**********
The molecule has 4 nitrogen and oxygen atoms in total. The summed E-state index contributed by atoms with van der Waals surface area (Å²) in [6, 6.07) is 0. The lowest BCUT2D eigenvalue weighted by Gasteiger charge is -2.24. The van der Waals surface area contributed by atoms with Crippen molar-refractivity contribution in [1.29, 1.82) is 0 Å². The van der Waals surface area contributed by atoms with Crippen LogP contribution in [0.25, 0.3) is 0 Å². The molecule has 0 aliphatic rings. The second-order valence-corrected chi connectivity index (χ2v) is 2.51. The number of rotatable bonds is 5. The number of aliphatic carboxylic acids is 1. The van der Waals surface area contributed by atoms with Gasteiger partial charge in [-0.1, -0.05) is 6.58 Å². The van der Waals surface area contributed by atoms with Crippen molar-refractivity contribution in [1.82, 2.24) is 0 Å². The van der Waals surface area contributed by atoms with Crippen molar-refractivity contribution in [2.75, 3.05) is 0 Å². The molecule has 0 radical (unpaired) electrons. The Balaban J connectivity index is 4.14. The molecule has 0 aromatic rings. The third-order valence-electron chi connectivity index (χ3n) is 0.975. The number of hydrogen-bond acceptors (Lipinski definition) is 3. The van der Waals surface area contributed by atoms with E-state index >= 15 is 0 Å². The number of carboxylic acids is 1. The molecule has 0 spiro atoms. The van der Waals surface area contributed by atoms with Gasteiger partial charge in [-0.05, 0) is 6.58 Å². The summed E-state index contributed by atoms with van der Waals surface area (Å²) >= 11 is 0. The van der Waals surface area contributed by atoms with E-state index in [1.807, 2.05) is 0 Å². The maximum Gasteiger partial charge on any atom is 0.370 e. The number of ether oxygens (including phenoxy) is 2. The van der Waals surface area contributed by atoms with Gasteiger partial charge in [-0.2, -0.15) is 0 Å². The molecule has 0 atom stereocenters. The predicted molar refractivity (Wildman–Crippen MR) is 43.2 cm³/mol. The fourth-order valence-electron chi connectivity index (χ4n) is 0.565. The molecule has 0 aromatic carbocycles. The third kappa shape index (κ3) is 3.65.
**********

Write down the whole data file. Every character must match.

The molecule has 4 nitrogen and oxygen atoms in total. The summed E-state index contributed by atoms with van der Waals surface area (Å²) in [6, 6.07) is 0. The lowest BCUT2D eigenvalue weighted by Gasteiger charge is -2.24. The van der Waals surface area contributed by atoms with Crippen molar-refractivity contribution in [1.29, 1.82) is 0 Å². The van der Waals surface area contributed by atoms with Crippen LogP contribution in [0.25, 0.3) is 0 Å². The molecule has 0 aliphatic rings. The second-order valence-corrected chi connectivity index (χ2v) is 2.51. The number of rotatable bonds is 5. The number of aliphatic carboxylic acids is 1. The van der Waals surface area contributed by atoms with Gasteiger partial charge in [-0.1, -0.05) is 6.58 Å². The van der Waals surface area contributed by atoms with Crippen molar-refractivity contribution in [1.82, 2.24) is 0 Å². The van der Waals surface area contributed by atoms with Crippen molar-refractivity contribution in [2.75, 3.05) is 0 Å². The molecule has 0 radical (unpaired) electrons. The Balaban J connectivity index is 4.14. The molecule has 0 aromatic rings. The third-order valence-electron chi connectivity index (χ3n) is 0.975. The number of hydrogen-bond acceptors (Lipinski definition) is 3. The van der Waals surface area contributed by atoms with E-state index >= 15 is 0 Å². The number of carboxylic acids is 1. The molecule has 0 spiro atoms. The van der Waals surface area contributed by atoms with Gasteiger partial charge in [-0.05, 0) is 6.58 Å². The summed E-state index contributed by atoms with van der Waals surface area (Å²) >= 11 is 0. The van der Waals surface area contributed by atoms with E-state index in [1.807, 2.05) is 0 Å². The maximum Gasteiger partial charge on any atom is 0.370 e. The number of ether oxygens (including phenoxy) is 2. The van der Waals surface area contributed by atoms with Gasteiger partial charge in [-0.2, -0.15) is 0 Å². The molecule has 0 atom stereocenters. The predicted molar refractivity (Wildman–Crippen MR) is 43.2 cm³/mol. The fourth-order valence-electron chi connectivity index (χ4n) is 0.565. The molecule has 0 aromatic carbocycles. The third kappa shape index (κ3) is 3.65.